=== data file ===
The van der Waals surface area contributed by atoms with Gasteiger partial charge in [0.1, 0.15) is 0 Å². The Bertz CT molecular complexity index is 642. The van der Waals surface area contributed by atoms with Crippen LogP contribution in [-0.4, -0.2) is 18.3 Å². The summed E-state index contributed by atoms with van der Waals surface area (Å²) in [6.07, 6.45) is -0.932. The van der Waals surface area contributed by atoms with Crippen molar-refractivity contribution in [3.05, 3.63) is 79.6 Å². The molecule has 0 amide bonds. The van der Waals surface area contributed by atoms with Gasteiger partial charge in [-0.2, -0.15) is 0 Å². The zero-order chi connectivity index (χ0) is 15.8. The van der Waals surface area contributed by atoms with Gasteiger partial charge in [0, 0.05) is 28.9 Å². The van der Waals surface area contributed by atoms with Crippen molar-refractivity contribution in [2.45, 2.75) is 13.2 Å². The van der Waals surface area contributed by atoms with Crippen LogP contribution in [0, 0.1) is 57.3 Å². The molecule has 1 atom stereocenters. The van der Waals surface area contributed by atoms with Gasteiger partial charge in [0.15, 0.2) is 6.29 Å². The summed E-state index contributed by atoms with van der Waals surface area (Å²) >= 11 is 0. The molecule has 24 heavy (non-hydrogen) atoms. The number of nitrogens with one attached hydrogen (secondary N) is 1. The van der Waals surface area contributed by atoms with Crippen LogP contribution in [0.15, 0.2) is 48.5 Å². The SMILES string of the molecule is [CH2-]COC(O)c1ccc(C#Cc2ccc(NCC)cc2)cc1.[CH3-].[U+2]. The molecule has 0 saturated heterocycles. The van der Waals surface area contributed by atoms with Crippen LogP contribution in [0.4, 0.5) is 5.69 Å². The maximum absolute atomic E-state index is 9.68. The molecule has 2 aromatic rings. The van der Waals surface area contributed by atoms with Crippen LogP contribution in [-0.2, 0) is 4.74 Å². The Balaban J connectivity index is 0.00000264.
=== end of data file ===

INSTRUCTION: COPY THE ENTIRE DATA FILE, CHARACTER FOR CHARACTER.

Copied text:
The van der Waals surface area contributed by atoms with Gasteiger partial charge in [0.1, 0.15) is 0 Å². The Bertz CT molecular complexity index is 642. The van der Waals surface area contributed by atoms with Crippen LogP contribution in [-0.4, -0.2) is 18.3 Å². The summed E-state index contributed by atoms with van der Waals surface area (Å²) in [6.07, 6.45) is -0.932. The van der Waals surface area contributed by atoms with Crippen molar-refractivity contribution in [3.05, 3.63) is 79.6 Å². The molecule has 0 amide bonds. The van der Waals surface area contributed by atoms with Gasteiger partial charge in [-0.2, -0.15) is 0 Å². The zero-order chi connectivity index (χ0) is 15.8. The van der Waals surface area contributed by atoms with Gasteiger partial charge in [0, 0.05) is 28.9 Å². The van der Waals surface area contributed by atoms with Crippen molar-refractivity contribution in [2.45, 2.75) is 13.2 Å². The van der Waals surface area contributed by atoms with Crippen LogP contribution in [0, 0.1) is 57.3 Å². The molecule has 1 atom stereocenters. The van der Waals surface area contributed by atoms with Gasteiger partial charge in [0.15, 0.2) is 6.29 Å². The summed E-state index contributed by atoms with van der Waals surface area (Å²) >= 11 is 0. The molecule has 24 heavy (non-hydrogen) atoms. The number of nitrogens with one attached hydrogen (secondary N) is 1. The van der Waals surface area contributed by atoms with Crippen LogP contribution in [0.15, 0.2) is 48.5 Å². The SMILES string of the molecule is [CH2-]COC(O)c1ccc(C#Cc2ccc(NCC)cc2)cc1.[CH3-].[U+2]. The molecule has 0 saturated heterocycles. The van der Waals surface area contributed by atoms with Crippen LogP contribution in [0.4, 0.5) is 5.69 Å². The maximum absolute atomic E-state index is 9.68. The molecule has 2 aromatic rings. The van der Waals surface area contributed by atoms with Crippen LogP contribution in [-0.2, 0) is 4.74 Å². The Balaban J connectivity index is 0.00000264.